Unique Family Home in Port Mouton, Nova Scotia

Cantilevered Family Home in Port Mouton, Nova Scotia

The Two Hulls House was completed in 2011 by the Halifax based studio MacKay-Lyons Sweetapple Architects. This 3,360 square foot contemporary residence has been built for a family of four as a full-time home. Two cantilevered pavilions stretch out towards the sea, one is the ‘day pavilion’ the other a ‘night pavilion’.

The Two Hulls House is located in Port Mouton, a small village on the southwest coast of the Region of Queens Municipality, Nova Scotia, Canada.

Cantilevered Family Home in Port Mouton, Nova Scotia

Cantilever, Balcony, Family Home in Port Mouton, Nova Scotia

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Home in Port Mouton, Nova Scotia

Wood Cladding, Home in Port Mouton, Nova Scotia

Wooden Steps, Sea View, Home in Port Mouton, Nova Scotia

Balcony, Glass Balustrading, Home in Port Mouton, Nova Scotia

Contemporary Fireplace, Living Space, Sea Views, Home in Port Mouton, Nova Scotia

Glass Wall, Living Room, Home in Port Mouton, Nova Scotia

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Steps, Home in Port Mouton, Nova Scotia

Steps, Storage, Home in Port Mouton, Nova Scotia

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Elevation, Home in Port Mouton, Nova Scotia

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Site Plan, Home in Port Mouton, Nova Scotia

Two Hulls House in Port Mouton, Nova Scotia, details by MacKay-Lyons Sweetapple Architects:

“This project is situated in a glaciated, coastal landscape with a cool maritime climate. The geomorphology of the site consists of granite bedrock and boulder till, creating pristine white sand beaches and turquoise waters. The two pavilions float above the shoreline like the hulls of two ships up on cradles for the winter, forming protected outdoor places both between and under them. This is a landscape-viewing instrument–like a pair of binoculars, first looking out to sea. A third transverse “eye” looks down the coastline, and forms a linking entry piece. A concrete seawall on the foreshore protects the house from rogue waves.

This is a full-time home for a family of four, consisting of a “day pavilion” and a “night pavilion.” One approaches from the understated land side between the abstract, library ends of the two pavilions, then passing through toward the sea–or left into the living pavilion, or right into the sleeping pavilion. One structure contains a central core, while the other contains a side core. The seaward ends of the two main forms (living and master bedroom) delaminate, creating protected outdoor porches or night-time “lanterns” over the water. The third linking form contains the generous entry foyer, core, and the kitchen. The great room contains a floating 24-foot totemic hearth. The house remains a fertile research vehicle in the education of an architect.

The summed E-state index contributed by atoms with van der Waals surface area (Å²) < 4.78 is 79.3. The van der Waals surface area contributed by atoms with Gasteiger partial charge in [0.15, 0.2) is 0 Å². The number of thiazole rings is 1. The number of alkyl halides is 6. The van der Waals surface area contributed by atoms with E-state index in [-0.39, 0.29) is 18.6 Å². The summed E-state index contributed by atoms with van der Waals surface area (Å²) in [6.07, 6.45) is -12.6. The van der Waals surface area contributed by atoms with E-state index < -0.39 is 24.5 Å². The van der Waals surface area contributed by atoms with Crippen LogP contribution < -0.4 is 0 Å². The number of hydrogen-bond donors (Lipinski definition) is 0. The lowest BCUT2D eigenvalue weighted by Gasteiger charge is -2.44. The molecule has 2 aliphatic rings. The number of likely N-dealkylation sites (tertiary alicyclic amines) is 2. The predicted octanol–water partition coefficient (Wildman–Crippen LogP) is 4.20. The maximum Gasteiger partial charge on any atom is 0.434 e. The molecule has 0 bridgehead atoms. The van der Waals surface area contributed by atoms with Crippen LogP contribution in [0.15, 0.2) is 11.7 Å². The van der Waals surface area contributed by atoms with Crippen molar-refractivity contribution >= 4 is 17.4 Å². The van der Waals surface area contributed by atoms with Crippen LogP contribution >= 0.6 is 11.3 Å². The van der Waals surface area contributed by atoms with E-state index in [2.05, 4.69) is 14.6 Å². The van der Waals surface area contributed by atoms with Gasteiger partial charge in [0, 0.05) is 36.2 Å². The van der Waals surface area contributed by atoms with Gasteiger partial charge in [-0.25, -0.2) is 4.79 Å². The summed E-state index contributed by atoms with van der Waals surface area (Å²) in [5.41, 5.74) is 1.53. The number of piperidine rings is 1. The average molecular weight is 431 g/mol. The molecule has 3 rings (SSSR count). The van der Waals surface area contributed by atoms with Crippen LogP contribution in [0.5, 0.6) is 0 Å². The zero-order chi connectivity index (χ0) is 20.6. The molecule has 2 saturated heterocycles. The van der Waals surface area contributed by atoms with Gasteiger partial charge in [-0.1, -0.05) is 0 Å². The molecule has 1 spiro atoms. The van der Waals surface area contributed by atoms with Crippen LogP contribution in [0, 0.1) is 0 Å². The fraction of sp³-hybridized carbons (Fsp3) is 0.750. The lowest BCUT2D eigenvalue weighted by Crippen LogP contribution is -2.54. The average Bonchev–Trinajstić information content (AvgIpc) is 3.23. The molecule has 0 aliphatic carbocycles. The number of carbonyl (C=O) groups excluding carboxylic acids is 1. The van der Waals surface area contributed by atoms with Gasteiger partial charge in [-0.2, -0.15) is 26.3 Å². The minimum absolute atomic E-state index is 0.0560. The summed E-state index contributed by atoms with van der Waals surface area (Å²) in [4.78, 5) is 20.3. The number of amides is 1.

This is a steel-frame house with a wood skin. Its white steel endoskeleton resists both gravity loads and wind uplift. The 32-foot cantilevers and concrete-fin foundations invite the sea to pass under without damage. The wooden rain screen consists of 8-inch vertical board-on-batten on the two “hulls,” while the linking piece is a monolithic block of weathered wood inside and out, clad in 4-inch horizontal shiplap.

The lantern ends dematerialize by eliminating the 1-inch channel joints. The fenestration of the “binocular” ends is minimalist curtain wall with structural silicone, while the side elevations contain storefront glazing. The concrete floors contain a geothermally heated hydronic system. This sculptural yet calm and mature project contains generous white volumes on the interior, and exhibits the ironic monumentality of boats on the exterior.

The fenestration of the ‘binocular’ ends is minimalist curtain wall with structural silicone. The side elevations contain storefront glazing. The concrete floors contain a geothermally heated hydronic system. This sculptural, yet calm and mature project contains generous white volumes on the interior, and exhibits the ironic monumentality of boats on the exterior.”

Photos By: Greg Richardson

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